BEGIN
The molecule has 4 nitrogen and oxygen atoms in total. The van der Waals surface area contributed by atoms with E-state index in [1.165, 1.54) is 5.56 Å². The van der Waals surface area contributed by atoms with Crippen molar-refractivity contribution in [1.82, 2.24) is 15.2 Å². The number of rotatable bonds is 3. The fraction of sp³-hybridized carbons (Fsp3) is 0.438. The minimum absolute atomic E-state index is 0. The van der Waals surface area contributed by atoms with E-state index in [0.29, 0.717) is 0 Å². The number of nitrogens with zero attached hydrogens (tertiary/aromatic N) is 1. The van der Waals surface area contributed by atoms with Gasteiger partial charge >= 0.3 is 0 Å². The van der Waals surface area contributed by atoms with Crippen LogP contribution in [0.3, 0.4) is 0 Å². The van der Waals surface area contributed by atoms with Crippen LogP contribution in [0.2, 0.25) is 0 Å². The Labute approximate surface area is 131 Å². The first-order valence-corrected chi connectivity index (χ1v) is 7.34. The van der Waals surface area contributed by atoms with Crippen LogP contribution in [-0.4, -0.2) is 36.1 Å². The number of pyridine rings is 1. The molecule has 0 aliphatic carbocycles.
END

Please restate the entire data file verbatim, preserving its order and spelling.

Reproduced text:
The molecule has 4 nitrogen and oxygen atoms in total. The van der Waals surface area contributed by atoms with E-state index in [1.165, 1.54) is 5.56 Å². The van der Waals surface area contributed by atoms with Crippen molar-refractivity contribution in [1.82, 2.24) is 15.2 Å². The number of rotatable bonds is 3. The fraction of sp³-hybridized carbons (Fsp3) is 0.438. The minimum absolute atomic E-state index is 0. The van der Waals surface area contributed by atoms with E-state index in [0.29, 0.717) is 0 Å². The number of nitrogens with zero attached hydrogens (tertiary/aromatic N) is 1. The van der Waals surface area contributed by atoms with Gasteiger partial charge >= 0.3 is 0 Å². The van der Waals surface area contributed by atoms with Crippen LogP contribution in [0.3, 0.4) is 0 Å². The van der Waals surface area contributed by atoms with Crippen LogP contribution in [0.2, 0.25) is 0 Å². The Labute approximate surface area is 131 Å². The first-order valence-corrected chi connectivity index (χ1v) is 7.34. The van der Waals surface area contributed by atoms with Crippen LogP contribution in [-0.4, -0.2) is 36.1 Å². The number of pyridine rings is 1. The molecule has 0 aliphatic carbocycles.